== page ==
Magazine article Communication World

Looking from the outside In: Your Job Is Communicating Change. So How Do You Handle It When Change Has Put You out of a Job?

Magazine article Communication World

Looking from the outside In: Your Job Is Communicating Change. So How Do You Handle It When Change Has Put You out of a Job?

Article excerpt

The buzzword in business today is change. Organizations are merging, shifting direction, restructuring, splitting, moving and shutting down.

As a result, staff are being laid off and positions are being eliminated. It's a critical time for any organization, one that demands a communication plan to allay the fears of employees, investors, customers, vendors and communities.

Dave Orman, retired manager of employee communications for ARCO, recalls that his boss--an avid boater--understood the value of solid communication in rough times: "When your ship is in trouble, the last thing you want to get rid of is your radio," the CEO used to say.

Yet many organizations let go of the one staff member most valuable during times of change: the communicator.

This was the situation facing U.S. West Coast-based Bob Dixon, who served as director of marketing communication for a Fortune 200 company division when it devolved into a dot-com startup via a merger with another firm.

"I was involved in planning and preparing all of the communication for the merger, from drafting the press materials to executive letters explaining the deal to employees and customers, along with internal and external web content, revamped sales collateral and a trade show presence where we introduced the deal," he says. "'This is a win-win situation for all parties,' the CEO said in a press release I wrote. 'No jobs will be eliminated as a result of this merger, in fact, we're hiring.'"

Four months later, Dixon was informed that he, his boss--the senior vice president of marketing--the COO and about half of the sales staff were being let go. "Our office was to be closed in one week," he says. "On Sunday, I flew from L.A. to New York to set up a booth at an industry trade show as part of an event I orchestrated for a new product launch. I worked the three-day show with my soon-to-be former coworkers, hosted press briefings between reporters and the CEO who had just eliminated my job, and even made sure all the elements of his presentation (which I had created) were set up and running smoothly. Through it all, he didn't say one word to me about the firings. On Thursday, I flew back to L.A. and cleaned out my office. On Friday, I papered my home office wall with worthless stock options and updated my resume."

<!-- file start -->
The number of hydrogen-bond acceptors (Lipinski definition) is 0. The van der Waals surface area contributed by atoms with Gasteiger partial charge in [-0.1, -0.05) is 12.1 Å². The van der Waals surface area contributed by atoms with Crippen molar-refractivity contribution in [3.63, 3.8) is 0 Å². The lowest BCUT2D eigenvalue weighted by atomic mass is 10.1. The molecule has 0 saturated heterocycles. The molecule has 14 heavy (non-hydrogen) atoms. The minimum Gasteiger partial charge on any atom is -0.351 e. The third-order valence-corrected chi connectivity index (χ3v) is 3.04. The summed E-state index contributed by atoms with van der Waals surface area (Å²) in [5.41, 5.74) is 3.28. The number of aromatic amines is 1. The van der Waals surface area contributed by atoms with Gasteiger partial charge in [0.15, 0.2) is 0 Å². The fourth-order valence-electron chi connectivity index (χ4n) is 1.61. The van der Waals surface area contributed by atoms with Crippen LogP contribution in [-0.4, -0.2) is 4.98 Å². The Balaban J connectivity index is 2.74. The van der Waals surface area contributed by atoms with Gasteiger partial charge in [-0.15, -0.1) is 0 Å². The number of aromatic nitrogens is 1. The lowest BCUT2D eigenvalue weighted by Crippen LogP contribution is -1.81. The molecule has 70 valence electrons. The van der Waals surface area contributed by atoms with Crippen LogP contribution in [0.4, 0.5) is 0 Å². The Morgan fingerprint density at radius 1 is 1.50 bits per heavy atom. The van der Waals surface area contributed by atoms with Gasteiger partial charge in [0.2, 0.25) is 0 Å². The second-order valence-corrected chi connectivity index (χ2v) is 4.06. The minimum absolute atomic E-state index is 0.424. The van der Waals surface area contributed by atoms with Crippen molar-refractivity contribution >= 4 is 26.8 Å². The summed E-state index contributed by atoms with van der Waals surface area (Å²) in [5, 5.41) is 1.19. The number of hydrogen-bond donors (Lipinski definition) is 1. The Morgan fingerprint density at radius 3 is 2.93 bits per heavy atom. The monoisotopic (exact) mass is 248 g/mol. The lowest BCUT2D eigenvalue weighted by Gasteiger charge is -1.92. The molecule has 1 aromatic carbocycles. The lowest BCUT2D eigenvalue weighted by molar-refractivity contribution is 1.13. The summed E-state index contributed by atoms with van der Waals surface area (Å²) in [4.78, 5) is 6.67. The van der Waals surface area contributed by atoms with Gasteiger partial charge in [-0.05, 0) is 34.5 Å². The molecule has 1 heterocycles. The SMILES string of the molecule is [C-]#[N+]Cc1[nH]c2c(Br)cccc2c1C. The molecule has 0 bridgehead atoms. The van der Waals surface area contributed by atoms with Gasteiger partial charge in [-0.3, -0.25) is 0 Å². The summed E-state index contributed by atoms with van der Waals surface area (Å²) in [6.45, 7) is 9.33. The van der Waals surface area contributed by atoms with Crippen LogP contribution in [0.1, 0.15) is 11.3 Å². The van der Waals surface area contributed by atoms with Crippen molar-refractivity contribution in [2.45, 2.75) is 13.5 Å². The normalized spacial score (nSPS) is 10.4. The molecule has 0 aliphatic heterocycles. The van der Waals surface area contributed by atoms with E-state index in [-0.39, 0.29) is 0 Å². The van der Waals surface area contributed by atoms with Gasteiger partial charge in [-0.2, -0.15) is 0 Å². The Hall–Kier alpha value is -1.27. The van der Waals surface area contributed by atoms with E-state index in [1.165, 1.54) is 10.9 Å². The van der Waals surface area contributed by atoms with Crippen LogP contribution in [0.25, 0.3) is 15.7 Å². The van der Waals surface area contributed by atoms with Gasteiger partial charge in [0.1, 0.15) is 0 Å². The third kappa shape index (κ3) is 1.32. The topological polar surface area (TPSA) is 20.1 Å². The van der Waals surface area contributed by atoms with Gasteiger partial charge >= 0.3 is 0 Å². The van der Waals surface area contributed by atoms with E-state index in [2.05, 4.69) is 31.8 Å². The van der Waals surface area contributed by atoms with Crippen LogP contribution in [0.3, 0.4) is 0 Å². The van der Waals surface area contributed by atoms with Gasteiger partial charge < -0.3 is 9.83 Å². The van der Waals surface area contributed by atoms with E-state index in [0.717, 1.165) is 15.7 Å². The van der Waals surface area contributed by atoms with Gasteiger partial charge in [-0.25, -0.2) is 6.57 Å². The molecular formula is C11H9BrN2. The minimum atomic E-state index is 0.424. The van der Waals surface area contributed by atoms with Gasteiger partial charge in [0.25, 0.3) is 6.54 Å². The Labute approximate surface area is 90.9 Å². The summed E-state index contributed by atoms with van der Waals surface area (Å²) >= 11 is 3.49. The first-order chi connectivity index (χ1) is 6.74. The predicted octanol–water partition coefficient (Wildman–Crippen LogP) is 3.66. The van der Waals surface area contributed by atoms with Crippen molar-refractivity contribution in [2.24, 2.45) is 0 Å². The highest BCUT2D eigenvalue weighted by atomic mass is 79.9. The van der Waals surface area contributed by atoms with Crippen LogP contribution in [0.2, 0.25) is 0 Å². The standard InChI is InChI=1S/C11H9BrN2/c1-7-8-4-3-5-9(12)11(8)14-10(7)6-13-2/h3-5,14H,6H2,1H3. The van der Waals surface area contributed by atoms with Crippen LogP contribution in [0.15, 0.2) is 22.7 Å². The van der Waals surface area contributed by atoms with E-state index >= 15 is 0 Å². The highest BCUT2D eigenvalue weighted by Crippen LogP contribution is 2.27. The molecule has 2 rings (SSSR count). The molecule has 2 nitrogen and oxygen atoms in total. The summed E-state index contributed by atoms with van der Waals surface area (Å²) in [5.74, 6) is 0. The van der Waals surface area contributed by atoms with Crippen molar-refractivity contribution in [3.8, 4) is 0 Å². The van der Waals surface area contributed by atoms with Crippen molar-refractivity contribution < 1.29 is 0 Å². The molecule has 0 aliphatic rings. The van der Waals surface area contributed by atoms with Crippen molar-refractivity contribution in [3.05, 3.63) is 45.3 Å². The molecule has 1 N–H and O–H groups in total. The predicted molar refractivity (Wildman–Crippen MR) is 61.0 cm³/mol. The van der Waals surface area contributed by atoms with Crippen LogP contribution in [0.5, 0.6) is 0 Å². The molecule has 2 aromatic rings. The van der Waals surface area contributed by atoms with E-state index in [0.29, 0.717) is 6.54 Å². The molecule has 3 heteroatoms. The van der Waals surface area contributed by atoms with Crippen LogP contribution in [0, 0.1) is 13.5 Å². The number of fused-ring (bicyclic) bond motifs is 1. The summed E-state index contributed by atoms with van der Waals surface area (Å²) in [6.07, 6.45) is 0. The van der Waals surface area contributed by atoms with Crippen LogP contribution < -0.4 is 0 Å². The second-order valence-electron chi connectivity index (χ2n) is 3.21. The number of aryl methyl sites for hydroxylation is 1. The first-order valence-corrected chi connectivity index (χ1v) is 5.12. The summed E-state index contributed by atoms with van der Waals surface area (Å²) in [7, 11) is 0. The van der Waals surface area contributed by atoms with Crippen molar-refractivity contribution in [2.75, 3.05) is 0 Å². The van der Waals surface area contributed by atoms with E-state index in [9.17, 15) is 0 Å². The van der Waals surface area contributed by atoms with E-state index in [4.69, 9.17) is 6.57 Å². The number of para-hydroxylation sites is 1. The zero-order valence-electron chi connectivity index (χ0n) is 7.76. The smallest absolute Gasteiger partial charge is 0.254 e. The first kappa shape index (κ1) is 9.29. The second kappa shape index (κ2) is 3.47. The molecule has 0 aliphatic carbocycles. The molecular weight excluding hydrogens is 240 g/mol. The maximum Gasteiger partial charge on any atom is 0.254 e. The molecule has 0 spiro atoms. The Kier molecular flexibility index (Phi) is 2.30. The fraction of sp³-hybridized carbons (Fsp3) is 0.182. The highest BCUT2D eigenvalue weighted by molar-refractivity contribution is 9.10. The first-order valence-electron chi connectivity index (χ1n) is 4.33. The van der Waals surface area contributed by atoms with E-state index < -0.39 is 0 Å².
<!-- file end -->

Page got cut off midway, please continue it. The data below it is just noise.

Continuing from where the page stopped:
Although some communicators are left jobless by a company they've served for years, others are brought on board to help communicate organizational changes, only to be downsized out of a job soon thereafter.

In the early 1990s, Connie Eckard, ABC, was hired by LTV Corp. to help communicate the new corporate culture to employees as the Dallas-based organization emerged from Chapter 11 bankruptcy. "The problem was that we kept losing appeals all the way to the Supreme Court," he says. "The Fort Worth IABC chapter invited me to speak on 'Surviving in Tough Economic Times.' That luncheon presentation was April 1. The next day, one-third of LTV's corporate staff received walking papers, including the manager of employee communication. That's right, yesterday's speaker was today's former employee."

SURVIVAL SKILLS

Because of their skills, communicators who suddenly find themselves on the outside looking in are able to develop a strategy for finding a new job quickly.

Eckard took immediate action to make his availability known. The day he was laid off was the same day as the annual Dallas IABC chapter workshop. "You had better believe that I was there, even though I was in a state of shock. I made full and complete use of my IABC network. I looked first in the Dallas area and then broadened my search throughout the state, the Southwest, the nation and beyond."

PR practitioner Rica Guarnieri advises taking some time off before jumping back into the labor pool. "Take a week off. Purge your system. Being laid off is an opportunity to change your life," she says. …

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